The opposition in Singapore tries their best but they may not always make decisions that appease everyone. Take for example Pritam Singh's recent views on the repeal of S377A. In a speech last week, he voiced the Workers' Party's stance on the issue - it supports their LGBT friends but will not be calling for a repeal of S377A.
It is no surprise that many pro-LGBT individuals were left disappointed.
Facebook user Yudhishthra Nathan was very affected and saw the WP's stance as problematic. He said that it is "disingenuous" for a politician to say that he/she supports LGBT people but on the other hand, fail to uphold their interests or rights.
He expressed pity for how the pro- and anti-LGBT viewpoints are played out in Singapore. To him, it is more than just being conservative or liberal, which is unfortunately what many politicians portray Singaporeans to be. It is more important to recognise that there are many people who fall into overlapping categories as we are all very much humans. It should not be a matter that is only seen through a conservative VS liberal lens, but something that has to be zoomed out and looked upon as a much bigger issue.
And simply saying that the WP does not want to "politicise" matters is not helping. For one, the subject itself already involves politics, what with the controversies surrounding S377A.
While the WP works hard at listening to people and bridging the gaps in society, it needs to recognise and stand up for matters of public interest, such as this.
"The way forward, therefore, is not to step away from the table and, in the same breath, call for more dialogue amongst other groups of people when we as a party have done precious little to facilitate meaningful dialogue.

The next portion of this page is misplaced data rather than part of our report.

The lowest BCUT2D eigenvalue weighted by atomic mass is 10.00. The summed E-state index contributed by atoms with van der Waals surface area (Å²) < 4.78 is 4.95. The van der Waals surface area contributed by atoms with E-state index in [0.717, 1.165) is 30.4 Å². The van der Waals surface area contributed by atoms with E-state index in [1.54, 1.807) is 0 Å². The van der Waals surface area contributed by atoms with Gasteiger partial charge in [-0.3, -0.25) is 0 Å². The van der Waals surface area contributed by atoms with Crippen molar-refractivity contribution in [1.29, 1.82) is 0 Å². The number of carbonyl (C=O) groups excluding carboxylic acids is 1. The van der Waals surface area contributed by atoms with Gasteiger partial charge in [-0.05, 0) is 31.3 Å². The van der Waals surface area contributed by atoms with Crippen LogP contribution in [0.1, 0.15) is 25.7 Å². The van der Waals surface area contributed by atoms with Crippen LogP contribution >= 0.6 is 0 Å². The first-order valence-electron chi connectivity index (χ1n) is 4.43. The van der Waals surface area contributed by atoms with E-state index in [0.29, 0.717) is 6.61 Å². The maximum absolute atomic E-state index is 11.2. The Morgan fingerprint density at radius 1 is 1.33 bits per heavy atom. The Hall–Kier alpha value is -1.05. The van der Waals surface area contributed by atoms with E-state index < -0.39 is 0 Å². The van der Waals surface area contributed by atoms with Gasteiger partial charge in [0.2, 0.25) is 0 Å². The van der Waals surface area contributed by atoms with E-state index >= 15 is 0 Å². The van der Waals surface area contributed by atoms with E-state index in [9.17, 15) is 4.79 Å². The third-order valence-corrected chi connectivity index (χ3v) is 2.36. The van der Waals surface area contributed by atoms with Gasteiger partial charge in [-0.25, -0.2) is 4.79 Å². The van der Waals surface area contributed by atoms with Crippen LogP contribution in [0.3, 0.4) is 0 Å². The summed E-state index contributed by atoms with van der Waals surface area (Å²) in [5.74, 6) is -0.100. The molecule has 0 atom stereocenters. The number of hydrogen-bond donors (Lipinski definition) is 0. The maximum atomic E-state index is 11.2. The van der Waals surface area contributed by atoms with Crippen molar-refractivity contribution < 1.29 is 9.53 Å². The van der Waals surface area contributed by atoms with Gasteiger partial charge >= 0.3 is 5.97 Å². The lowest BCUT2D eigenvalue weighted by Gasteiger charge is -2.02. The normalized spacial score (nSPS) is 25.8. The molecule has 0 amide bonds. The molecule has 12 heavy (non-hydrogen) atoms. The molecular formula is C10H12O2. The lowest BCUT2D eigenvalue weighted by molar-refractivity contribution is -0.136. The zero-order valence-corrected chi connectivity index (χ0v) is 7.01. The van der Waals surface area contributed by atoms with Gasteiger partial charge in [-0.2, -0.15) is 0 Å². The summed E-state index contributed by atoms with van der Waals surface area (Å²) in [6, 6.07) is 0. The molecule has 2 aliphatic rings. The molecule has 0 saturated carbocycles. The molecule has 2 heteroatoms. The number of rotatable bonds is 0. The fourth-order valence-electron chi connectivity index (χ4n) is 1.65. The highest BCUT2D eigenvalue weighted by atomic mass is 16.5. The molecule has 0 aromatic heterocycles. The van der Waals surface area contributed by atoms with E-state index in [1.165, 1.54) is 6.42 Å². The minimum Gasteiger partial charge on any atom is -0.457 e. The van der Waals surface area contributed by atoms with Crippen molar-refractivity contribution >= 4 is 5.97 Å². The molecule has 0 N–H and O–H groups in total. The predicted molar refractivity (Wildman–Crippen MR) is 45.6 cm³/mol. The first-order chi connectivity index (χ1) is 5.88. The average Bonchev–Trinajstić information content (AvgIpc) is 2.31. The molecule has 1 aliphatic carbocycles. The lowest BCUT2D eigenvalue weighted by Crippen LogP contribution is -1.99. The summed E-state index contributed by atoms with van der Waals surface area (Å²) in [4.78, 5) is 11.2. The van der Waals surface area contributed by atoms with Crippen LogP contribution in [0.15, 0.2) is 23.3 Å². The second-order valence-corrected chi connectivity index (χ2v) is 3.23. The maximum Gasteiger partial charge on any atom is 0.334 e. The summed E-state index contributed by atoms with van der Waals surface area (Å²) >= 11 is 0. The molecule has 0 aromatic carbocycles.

We, too, need to have the moral courage to stand for a Singapore where LGBT citizens can live their lives with dignity (read: that means repealing S377A), and where those of us who are religious (straight or gay) continue to live in harmony with one another whilst having our religious rights reasonably protected under law and in social practice."
That being said, there is still hope in WP. It may be a shame that they did not muster enough courage to call for a repeal this time, but its efforts over the years have not gone to waste. Its efforts in future, most importantly, will also not go to waste.
At the end of the day, Singaporeans will recognise that the WP will time and again, support important causes that others conveniently dismiss. We may not always agree with everything they do, but we will know that they have dared to speak up for its people and make us proud to wear blue.